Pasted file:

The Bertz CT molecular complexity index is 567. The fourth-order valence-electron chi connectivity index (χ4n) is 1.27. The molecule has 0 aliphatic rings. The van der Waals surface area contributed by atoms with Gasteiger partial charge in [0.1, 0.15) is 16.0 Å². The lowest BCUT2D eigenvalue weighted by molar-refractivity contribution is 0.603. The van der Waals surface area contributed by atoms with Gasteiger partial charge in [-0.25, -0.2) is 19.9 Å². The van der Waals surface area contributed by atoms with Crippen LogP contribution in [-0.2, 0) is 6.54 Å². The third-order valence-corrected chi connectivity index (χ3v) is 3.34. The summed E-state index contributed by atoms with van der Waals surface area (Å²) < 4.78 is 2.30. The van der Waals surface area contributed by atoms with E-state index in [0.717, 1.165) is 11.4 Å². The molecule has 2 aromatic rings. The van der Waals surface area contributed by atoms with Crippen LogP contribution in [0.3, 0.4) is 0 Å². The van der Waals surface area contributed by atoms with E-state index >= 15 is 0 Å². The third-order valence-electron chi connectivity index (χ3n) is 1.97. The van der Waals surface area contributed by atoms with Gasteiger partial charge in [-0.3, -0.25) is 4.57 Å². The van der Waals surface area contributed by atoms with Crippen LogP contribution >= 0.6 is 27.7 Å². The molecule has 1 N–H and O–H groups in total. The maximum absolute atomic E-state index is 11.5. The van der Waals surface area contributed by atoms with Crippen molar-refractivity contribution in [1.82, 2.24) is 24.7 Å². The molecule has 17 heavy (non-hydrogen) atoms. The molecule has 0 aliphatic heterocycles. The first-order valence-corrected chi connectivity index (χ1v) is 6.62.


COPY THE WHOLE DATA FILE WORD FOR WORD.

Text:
The Bertz CT molecular complexity index is 567. The fourth-order valence-electron chi connectivity index (χ4n) is 1.27. The molecule has 0 aliphatic rings. The van der Waals surface area contributed by atoms with Gasteiger partial charge in [0.1, 0.15) is 16.0 Å². The lowest BCUT2D eigenvalue weighted by molar-refractivity contribution is 0.603. The van der Waals surface area contributed by atoms with Gasteiger partial charge in [-0.25, -0.2) is 19.9 Å². The van der Waals surface area contributed by atoms with Crippen LogP contribution in [-0.2, 0) is 6.54 Å². The third-order valence-corrected chi connectivity index (χ3v) is 3.34. The summed E-state index contributed by atoms with van der Waals surface area (Å²) < 4.78 is 2.30. The van der Waals surface area contributed by atoms with E-state index in [0.717, 1.165) is 11.4 Å². The molecule has 2 aromatic rings. The van der Waals surface area contributed by atoms with Crippen LogP contribution in [0.3, 0.4) is 0 Å². The van der Waals surface area contributed by atoms with E-state index >= 15 is 0 Å². The third-order valence-electron chi connectivity index (χ3n) is 1.97. The van der Waals surface area contributed by atoms with Gasteiger partial charge in [-0.3, -0.25) is 4.57 Å². The van der Waals surface area contributed by atoms with Crippen LogP contribution >= 0.6 is 27.7 Å². The molecule has 1 N–H and O–H groups in total. The maximum absolute atomic E-state index is 11.5. The van der Waals surface area contributed by atoms with Crippen molar-refractivity contribution in [1.82, 2.24) is 24.7 Å². The molecule has 17 heavy (non-hydrogen) atoms. The molecule has 0 aliphatic heterocycles. The first-order valence-corrected chi connectivity index (χ1v) is 6.62.